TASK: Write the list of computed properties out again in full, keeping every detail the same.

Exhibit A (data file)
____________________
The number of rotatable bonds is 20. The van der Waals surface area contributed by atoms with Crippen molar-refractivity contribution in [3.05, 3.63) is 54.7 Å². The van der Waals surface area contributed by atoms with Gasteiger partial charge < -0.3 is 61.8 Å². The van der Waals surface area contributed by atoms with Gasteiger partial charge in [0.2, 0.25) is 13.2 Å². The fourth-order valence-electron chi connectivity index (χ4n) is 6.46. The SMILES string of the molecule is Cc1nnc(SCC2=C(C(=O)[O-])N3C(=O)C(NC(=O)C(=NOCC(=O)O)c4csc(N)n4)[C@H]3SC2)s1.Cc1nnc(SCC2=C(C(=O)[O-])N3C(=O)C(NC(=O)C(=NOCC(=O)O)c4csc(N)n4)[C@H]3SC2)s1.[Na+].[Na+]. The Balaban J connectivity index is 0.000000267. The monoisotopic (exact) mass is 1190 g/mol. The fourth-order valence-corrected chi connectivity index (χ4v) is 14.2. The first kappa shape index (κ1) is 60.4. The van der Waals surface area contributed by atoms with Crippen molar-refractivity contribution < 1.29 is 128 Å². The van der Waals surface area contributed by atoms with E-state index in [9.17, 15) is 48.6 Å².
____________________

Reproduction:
The number of rotatable bonds is 20. The van der Waals surface area contributed by atoms with Crippen molar-refractivity contribution in [3.05, 3.63) is 54.7 Å². The van der Waals surface area contributed by atoms with Gasteiger partial charge < -0.3 is 61.8 Å². The van der Waals surface area contributed by atoms with Gasteiger partial charge in [0.2, 0.25) is 13.2 Å². The fourth-order valence-electron chi connectivity index (χ4n) is 6.46. The SMILES string of the molecule is Cc1nnc(SCC2=C(C(=O)[O-])N3C(=O)C(NC(=O)C(=NOCC(=O)O)c4csc(N)n4)[C@H]3SC2)s1.Cc1nnc(SCC2=C(C(=O)[O-])N3C(=O)C(NC(=O)C(=NOCC(=O)O)c4csc(N)n4)[C@H]3SC2)s1.[Na+].[Na+]. The Balaban J connectivity index is 0.000000267. The monoisotopic (exact) mass is 1190 g/mol. The fourth-order valence-corrected chi connectivity index (χ4v) is 14.2. The first kappa shape index (κ1) is 60.4. The van der Waals surface area contributed by atoms with Crippen molar-refractivity contribution < 1.29 is 128 Å². The van der Waals surface area contributed by atoms with E-state index in [9.17, 15) is 48.6 Å².